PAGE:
As for the upazila elections, any visible activity is the confrontation with ruling Awami League’s rebel candidates. A member of parliament in Rajshahi was effectively ensured that the rebel candidates do not even raise their heads. An MP in Narayanganj has said, ‘I will contest in the upazila election. No one else can be a candidate.’ It is thus clear what the state of the upazila elections can be.
However, all student organisations are participating in the DUCSU elections, being held after 28 years. The people of Bangladesh, so dedicated to democracy, grasp at these DUCSU elections as the last straw in a sinking ship.
Despite the other elections, people hope that at least the DUCSU elections will be free and fair. At least the leaders and activists of all the student organisations are being able to go to the campus and campaign. We hope that this environment prevails up till the afternoon of 11 March and beyond. The students hope that when they turn up at the voting centres, they will not be told that their votes have already been cast. If that happens, then even the glimmer of light at the end of the tunnel will flicker and fail.
The DUCSU election can be fair, no matter what discrepancies there were in the national elections. There are instances of this in the past. Even the BNP and Jatiya Party leaders will not claim that the national elections during the respective rules of Ziaur Rahman and HM Ershad were fair. But the elections to DUCSU and other student unions were fair. Only once were the DUCSU elections unfair, when the ballot boxes were snatched away in 1973 in face of the government-backed student front’s defeat. In that election, even with a joint panel of Chhatra League and Chhatra Union, they could not pass. It was the JSD-backed Chhatra League that won. This time it is different. The allies of those days are no longer allies. And opponents are now friends.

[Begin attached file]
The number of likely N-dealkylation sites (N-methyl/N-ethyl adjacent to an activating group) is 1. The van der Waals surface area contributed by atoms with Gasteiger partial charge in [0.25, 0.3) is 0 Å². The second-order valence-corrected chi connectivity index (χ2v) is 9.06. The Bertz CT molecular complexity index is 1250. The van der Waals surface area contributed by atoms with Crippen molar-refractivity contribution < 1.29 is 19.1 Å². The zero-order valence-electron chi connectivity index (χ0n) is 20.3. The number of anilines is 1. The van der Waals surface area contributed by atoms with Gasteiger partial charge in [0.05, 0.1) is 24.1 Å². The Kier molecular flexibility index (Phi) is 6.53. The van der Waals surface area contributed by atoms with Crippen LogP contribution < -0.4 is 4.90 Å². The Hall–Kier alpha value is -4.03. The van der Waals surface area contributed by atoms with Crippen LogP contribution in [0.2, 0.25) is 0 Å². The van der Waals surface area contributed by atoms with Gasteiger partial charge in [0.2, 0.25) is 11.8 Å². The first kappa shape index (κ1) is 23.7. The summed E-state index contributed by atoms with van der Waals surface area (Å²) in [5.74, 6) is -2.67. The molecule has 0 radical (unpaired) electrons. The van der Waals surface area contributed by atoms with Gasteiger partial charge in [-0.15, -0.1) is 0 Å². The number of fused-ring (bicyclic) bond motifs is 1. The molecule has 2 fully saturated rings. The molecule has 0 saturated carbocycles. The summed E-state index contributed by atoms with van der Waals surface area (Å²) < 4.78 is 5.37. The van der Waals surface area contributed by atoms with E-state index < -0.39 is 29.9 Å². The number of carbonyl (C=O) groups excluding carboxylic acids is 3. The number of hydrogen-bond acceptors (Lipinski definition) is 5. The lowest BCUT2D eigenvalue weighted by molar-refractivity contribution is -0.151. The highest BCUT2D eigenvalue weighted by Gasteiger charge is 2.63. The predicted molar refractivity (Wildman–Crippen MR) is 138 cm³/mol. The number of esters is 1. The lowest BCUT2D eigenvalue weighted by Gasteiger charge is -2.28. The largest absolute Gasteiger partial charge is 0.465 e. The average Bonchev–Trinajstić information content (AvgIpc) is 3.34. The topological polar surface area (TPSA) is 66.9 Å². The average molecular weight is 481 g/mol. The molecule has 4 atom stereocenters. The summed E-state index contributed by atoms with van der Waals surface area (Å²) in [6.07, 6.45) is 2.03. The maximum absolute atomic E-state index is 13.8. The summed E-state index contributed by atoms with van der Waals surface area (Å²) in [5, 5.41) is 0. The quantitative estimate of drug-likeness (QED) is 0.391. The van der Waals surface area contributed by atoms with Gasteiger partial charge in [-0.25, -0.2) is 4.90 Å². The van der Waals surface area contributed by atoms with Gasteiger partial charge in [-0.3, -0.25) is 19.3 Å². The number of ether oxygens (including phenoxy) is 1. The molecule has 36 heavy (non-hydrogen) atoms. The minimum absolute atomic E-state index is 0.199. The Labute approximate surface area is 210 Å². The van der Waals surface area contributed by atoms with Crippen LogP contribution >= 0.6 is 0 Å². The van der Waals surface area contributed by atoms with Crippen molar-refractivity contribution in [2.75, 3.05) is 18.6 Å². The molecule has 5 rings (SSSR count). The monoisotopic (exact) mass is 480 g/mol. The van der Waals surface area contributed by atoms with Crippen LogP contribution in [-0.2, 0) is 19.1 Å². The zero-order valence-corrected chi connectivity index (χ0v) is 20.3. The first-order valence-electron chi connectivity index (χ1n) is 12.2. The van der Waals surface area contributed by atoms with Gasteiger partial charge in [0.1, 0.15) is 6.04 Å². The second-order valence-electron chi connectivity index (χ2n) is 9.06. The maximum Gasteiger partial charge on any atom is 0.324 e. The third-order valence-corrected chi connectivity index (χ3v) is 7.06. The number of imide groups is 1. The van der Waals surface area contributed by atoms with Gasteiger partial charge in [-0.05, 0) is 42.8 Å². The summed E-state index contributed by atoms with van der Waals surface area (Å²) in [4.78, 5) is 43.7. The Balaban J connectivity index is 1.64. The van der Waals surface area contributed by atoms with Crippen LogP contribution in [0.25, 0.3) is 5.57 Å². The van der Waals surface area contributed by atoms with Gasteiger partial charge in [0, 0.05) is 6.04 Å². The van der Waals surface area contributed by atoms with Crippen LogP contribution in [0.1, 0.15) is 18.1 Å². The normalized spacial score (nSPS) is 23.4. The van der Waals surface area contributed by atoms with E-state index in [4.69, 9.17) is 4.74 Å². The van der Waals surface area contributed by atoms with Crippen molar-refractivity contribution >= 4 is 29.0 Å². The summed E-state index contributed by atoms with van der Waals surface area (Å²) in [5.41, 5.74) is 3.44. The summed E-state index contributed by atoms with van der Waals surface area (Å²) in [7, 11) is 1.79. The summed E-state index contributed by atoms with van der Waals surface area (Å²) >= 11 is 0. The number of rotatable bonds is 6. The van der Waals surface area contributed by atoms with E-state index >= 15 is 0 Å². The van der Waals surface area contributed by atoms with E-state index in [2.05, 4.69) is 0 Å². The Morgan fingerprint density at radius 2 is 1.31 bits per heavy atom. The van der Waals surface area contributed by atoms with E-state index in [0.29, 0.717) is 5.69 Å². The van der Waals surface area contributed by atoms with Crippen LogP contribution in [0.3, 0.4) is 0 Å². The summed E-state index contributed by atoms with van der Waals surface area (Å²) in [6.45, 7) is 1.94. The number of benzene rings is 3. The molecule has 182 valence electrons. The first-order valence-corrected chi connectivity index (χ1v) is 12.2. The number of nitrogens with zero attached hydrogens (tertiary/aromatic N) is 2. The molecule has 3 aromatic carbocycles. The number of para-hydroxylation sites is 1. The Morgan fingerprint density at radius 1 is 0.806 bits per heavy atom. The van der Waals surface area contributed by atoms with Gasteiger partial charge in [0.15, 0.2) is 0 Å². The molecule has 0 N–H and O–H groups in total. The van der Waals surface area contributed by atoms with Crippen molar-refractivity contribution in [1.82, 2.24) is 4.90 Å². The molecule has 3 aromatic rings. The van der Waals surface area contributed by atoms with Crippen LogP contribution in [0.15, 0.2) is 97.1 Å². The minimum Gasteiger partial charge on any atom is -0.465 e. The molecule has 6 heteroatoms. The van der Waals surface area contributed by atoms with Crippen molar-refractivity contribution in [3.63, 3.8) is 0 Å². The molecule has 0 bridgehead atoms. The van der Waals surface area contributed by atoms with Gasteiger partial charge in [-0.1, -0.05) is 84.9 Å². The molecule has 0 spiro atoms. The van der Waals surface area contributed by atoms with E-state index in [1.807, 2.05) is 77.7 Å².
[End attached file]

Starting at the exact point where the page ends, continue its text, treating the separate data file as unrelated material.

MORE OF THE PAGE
All the student organisations have announced their panels. Chhatra League’s VP and GS candidates are the organisation’s president Rezwanul Huq Chowdhury Shovon and general secretary Golam Rabbani respectively. The Chhatra Dal candidates are its president Md Mostafizur Rahman and general secretary Khandakar Anisur Rahman respectively. Candidates of the left student alliance are Chhatra Union’s central general secretary Liton Nandi as VP and Chhatra Federation’s Dhaka University unit president Umme Habiba Benazir. Those who launched the movement for the quota reforms under the banner of the council for the rights of the general students, also have a panel in this election.
No matter who wins, the election must be held in a proper manner. The teachers in charge of the election have a grave duty to perform. The opposition student organisations opposed the elections to be held in the halls as the hall administration is under control of the government-backed teachers. They said the government-backed students could do anything with the backing of these teachers.
The 33,000 students of Dhaka University do not want any mishap. All they want is a free, fair and peaceful election.
*Sohrab Hassan is joint editor of Prothom Alo and a poet. He can be contacted at email@example.com. This piece, appearing in Bangla in the print version of Prothom Alo, has been rewritten here in English by Ayesha Kabir.